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Wednesday, May 23, 2012


by Gail White

"Jazzy Shotgun House". Acrylic on Canvas by Melanie Douthit.

Mo ended up in New Orleans
because the City that Care Forgot
didn’t care that she was gay
and uninterested in making a living.
Mo was interested in her art,
which she thought of as sculpture,
using lumber and wire and glass
that she scavenged from junkyards.
After scraping by to graduation,
she wandered from city to city
in search of patrons,
and when she sank as low as New Orleans,
her family gave up trying
to coax her back home. 

Today you can find Mo sitting on the stoop
of a single shotgun house in the Ninth Ward,
showing her wares on the sidewalk.
She has no electricity
so she sits outside all she can.
Her dress looks as though it would fall
off her shoulders any minute.
She’s as thin as a poster child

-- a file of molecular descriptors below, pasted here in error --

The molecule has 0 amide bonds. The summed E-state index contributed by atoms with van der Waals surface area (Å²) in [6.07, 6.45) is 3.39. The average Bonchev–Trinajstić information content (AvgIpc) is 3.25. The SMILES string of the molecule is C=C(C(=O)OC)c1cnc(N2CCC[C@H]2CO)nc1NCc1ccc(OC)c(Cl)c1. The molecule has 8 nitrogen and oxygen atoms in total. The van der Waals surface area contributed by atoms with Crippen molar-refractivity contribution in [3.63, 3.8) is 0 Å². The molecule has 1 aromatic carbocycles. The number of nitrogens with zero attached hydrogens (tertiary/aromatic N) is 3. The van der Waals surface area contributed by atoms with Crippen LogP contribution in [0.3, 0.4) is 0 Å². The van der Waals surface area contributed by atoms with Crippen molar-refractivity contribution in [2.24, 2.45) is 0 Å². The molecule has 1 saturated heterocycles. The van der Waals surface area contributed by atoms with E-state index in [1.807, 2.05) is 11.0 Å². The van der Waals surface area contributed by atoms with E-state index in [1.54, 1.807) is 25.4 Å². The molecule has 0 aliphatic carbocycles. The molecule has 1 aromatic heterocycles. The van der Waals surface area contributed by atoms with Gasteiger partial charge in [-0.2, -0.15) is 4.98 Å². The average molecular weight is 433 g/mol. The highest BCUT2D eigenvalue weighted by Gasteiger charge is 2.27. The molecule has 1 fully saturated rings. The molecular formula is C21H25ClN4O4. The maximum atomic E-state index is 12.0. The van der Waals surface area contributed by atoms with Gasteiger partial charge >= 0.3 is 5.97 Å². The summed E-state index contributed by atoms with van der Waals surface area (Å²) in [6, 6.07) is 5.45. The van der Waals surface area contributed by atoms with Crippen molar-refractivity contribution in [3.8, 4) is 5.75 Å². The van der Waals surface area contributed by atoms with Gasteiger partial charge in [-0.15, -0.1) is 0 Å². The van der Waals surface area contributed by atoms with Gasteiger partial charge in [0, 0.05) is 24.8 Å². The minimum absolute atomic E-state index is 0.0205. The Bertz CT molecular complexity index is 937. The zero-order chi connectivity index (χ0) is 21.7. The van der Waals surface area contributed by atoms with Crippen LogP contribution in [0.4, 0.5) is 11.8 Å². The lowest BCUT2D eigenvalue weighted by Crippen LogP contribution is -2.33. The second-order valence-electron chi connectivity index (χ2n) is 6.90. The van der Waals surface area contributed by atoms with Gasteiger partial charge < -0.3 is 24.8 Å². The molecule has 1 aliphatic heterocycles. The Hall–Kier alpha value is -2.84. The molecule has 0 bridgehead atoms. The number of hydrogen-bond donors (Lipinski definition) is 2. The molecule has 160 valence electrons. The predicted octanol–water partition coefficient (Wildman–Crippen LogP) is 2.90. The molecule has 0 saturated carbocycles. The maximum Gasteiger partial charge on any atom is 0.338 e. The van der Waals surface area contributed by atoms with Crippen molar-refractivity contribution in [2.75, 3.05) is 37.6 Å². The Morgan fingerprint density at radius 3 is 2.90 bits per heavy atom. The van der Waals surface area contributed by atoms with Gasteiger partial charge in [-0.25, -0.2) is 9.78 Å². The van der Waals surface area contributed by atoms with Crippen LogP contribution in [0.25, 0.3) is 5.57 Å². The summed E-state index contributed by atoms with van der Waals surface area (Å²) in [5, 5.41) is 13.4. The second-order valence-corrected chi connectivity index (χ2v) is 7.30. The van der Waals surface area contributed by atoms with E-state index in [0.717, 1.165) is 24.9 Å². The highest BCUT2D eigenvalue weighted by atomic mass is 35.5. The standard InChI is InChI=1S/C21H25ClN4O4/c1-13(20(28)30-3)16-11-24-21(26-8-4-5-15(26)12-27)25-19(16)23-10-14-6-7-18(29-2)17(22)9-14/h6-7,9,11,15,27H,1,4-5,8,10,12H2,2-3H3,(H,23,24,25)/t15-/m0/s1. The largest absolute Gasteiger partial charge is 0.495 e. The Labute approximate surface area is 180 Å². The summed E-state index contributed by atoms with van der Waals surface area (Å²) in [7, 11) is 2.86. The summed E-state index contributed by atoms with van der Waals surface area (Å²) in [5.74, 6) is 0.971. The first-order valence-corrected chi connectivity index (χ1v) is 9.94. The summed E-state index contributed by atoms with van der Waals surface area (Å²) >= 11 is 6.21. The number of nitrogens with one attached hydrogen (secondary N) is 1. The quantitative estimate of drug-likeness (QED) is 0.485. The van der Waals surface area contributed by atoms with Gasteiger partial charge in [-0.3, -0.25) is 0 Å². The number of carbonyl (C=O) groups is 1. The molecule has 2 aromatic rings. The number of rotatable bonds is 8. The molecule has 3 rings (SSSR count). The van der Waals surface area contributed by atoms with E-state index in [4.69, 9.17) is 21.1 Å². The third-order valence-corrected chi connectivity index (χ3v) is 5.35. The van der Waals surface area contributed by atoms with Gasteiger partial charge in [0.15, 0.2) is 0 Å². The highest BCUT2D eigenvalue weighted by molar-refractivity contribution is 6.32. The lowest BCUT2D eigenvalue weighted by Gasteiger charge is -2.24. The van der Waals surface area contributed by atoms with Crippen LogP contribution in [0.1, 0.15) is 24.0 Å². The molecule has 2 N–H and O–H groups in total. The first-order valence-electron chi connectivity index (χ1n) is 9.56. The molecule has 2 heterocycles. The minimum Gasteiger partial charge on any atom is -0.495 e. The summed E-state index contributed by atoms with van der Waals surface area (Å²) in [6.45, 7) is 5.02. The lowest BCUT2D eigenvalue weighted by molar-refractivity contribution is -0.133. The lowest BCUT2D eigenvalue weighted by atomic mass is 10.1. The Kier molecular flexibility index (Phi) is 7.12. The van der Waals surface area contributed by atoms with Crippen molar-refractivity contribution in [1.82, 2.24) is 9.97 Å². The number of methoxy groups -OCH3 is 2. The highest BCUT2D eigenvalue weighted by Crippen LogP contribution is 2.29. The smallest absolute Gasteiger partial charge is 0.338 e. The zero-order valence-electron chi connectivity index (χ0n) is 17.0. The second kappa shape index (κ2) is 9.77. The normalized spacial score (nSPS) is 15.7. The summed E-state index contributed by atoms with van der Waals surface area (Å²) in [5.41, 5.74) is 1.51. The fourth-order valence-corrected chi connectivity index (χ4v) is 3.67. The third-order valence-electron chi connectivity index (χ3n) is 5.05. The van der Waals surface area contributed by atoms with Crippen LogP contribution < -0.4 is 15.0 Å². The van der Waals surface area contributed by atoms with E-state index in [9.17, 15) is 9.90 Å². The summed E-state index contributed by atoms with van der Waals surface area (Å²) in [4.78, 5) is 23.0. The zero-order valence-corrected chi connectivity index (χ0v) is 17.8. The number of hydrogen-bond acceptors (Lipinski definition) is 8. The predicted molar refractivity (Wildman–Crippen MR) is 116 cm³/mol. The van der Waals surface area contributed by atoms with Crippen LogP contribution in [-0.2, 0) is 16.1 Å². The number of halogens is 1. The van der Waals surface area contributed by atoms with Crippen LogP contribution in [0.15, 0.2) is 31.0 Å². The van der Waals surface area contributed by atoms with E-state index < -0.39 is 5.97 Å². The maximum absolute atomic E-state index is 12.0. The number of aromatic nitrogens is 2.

for Nigerian famine.
Few in our graduating class
are as happy as Mo. 

Gail White is active in the formalist poetry movement, with recent or forthcoming work in Measure, Raintown Review, and First Things.  Her poems appear in the Best of Barefoot Muse anthology, Southern Poetry - Louisiana, and two Pocket Poets anthologies.  She co-edited the anthology The Muse Strikes Back and is the author of 3 books of poetry, the latest being The Accidental Cynic.  Her new chapbook, Sonnets in a Hostile World, is available from Amazon.  She lives with her husband and 3 cats in on Bayou Teche in Breaux Bridge, Louisiana.